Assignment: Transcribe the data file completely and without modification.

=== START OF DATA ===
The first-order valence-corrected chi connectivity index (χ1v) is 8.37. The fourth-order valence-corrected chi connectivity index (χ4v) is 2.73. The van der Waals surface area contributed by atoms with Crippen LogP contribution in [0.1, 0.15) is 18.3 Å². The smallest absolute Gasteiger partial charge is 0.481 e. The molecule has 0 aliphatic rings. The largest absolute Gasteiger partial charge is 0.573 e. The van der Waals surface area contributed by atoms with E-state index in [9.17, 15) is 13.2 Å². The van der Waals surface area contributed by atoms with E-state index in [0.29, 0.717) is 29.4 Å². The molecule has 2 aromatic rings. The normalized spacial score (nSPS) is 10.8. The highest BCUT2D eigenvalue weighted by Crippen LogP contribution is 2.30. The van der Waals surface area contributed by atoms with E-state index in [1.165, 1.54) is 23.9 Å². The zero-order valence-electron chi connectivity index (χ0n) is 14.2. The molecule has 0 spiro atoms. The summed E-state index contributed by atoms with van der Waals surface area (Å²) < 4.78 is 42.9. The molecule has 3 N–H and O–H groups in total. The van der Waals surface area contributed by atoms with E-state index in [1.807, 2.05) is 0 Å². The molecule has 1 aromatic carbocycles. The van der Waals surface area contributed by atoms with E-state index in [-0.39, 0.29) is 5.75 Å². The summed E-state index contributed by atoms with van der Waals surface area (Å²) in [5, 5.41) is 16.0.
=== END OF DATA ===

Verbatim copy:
The first-order valence-corrected chi connectivity index (χ1v) is 8.37. The fourth-order valence-corrected chi connectivity index (χ4v) is 2.73. The van der Waals surface area contributed by atoms with Crippen LogP contribution in [0.1, 0.15) is 18.3 Å². The smallest absolute Gasteiger partial charge is 0.481 e. The molecule has 0 aliphatic rings. The largest absolute Gasteiger partial charge is 0.573 e. The van der Waals surface area contributed by atoms with E-state index in [9.17, 15) is 13.2 Å². The van der Waals surface area contributed by atoms with E-state index in [0.29, 0.717) is 29.4 Å². The molecule has 2 aromatic rings. The normalized spacial score (nSPS) is 10.8. The highest BCUT2D eigenvalue weighted by Crippen LogP contribution is 2.30. The van der Waals surface area contributed by atoms with E-state index in [1.165, 1.54) is 23.9 Å². The zero-order valence-electron chi connectivity index (χ0n) is 14.2. The molecule has 0 spiro atoms. The summed E-state index contributed by atoms with van der Waals surface area (Å²) < 4.78 is 42.9. The molecule has 3 N–H and O–H groups in total. The van der Waals surface area contributed by atoms with E-state index in [1.807, 2.05) is 0 Å². The molecule has 1 aromatic carbocycles. The van der Waals surface area contributed by atoms with E-state index in [-0.39, 0.29) is 5.75 Å². The summed E-state index contributed by atoms with van der Waals surface area (Å²) in [5, 5.41) is 16.0.